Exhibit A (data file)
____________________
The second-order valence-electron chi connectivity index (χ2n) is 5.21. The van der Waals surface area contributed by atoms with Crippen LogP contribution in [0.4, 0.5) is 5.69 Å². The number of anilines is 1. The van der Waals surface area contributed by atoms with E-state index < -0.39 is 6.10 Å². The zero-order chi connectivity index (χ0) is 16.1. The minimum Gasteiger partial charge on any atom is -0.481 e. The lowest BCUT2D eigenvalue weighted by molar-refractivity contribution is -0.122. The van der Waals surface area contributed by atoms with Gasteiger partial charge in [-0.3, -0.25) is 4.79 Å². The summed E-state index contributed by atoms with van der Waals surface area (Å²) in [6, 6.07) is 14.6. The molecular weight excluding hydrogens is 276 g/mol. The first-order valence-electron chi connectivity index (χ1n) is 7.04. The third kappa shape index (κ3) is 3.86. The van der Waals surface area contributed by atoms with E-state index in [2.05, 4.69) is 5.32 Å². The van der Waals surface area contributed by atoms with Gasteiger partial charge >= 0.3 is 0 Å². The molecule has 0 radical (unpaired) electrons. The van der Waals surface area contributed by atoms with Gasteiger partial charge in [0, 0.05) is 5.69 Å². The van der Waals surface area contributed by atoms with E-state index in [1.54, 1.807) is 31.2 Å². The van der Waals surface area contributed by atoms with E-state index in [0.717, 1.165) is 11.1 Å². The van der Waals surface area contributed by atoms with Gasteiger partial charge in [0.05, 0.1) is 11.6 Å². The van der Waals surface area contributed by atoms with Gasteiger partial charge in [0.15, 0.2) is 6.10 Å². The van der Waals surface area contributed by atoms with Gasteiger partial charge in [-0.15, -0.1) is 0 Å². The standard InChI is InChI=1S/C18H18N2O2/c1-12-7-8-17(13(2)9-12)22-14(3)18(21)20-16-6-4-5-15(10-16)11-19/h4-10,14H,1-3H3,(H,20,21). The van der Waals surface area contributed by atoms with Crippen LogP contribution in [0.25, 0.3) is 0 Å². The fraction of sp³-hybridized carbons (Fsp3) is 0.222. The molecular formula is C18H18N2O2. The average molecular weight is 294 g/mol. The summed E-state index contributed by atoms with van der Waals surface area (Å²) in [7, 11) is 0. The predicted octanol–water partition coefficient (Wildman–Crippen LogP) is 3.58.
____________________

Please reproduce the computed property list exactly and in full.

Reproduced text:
The second-order valence-electron chi connectivity index (χ2n) is 5.21. The van der Waals surface area contributed by atoms with Crippen LogP contribution in [0.4, 0.5) is 5.69 Å². The number of anilines is 1. The van der Waals surface area contributed by atoms with E-state index < -0.39 is 6.10 Å². The zero-order chi connectivity index (χ0) is 16.1. The minimum Gasteiger partial charge on any atom is -0.481 e. The lowest BCUT2D eigenvalue weighted by molar-refractivity contribution is -0.122. The van der Waals surface area contributed by atoms with Gasteiger partial charge in [-0.3, -0.25) is 4.79 Å². The summed E-state index contributed by atoms with van der Waals surface area (Å²) in [6, 6.07) is 14.6. The molecular weight excluding hydrogens is 276 g/mol. The first-order valence-electron chi connectivity index (χ1n) is 7.04. The third kappa shape index (κ3) is 3.86. The van der Waals surface area contributed by atoms with E-state index in [2.05, 4.69) is 5.32 Å². The van der Waals surface area contributed by atoms with Gasteiger partial charge >= 0.3 is 0 Å². The molecule has 0 radical (unpaired) electrons. The van der Waals surface area contributed by atoms with Gasteiger partial charge in [0, 0.05) is 5.69 Å². The van der Waals surface area contributed by atoms with E-state index in [1.54, 1.807) is 31.2 Å². The van der Waals surface area contributed by atoms with E-state index in [0.717, 1.165) is 11.1 Å². The van der Waals surface area contributed by atoms with Gasteiger partial charge in [0.05, 0.1) is 11.6 Å². The van der Waals surface area contributed by atoms with Gasteiger partial charge in [0.15, 0.2) is 6.10 Å². The van der Waals surface area contributed by atoms with Gasteiger partial charge in [-0.15, -0.1) is 0 Å². The standard InChI is InChI=1S/C18H18N2O2/c1-12-7-8-17(13(2)9-12)22-14(3)18(21)20-16-6-4-5-15(10-16)11-19/h4-10,14H,1-3H3,(H,20,21). The van der Waals surface area contributed by atoms with Crippen LogP contribution in [0.25, 0.3) is 0 Å². The fraction of sp³-hybridized carbons (Fsp3) is 0.222. The molecular formula is C18H18N2O2. The average molecular weight is 294 g/mol. The summed E-state index contributed by atoms with van der Waals surface area (Å²) in [7, 11) is 0. The predicted octanol–water partition coefficient (Wildman–Crippen LogP) is 3.58.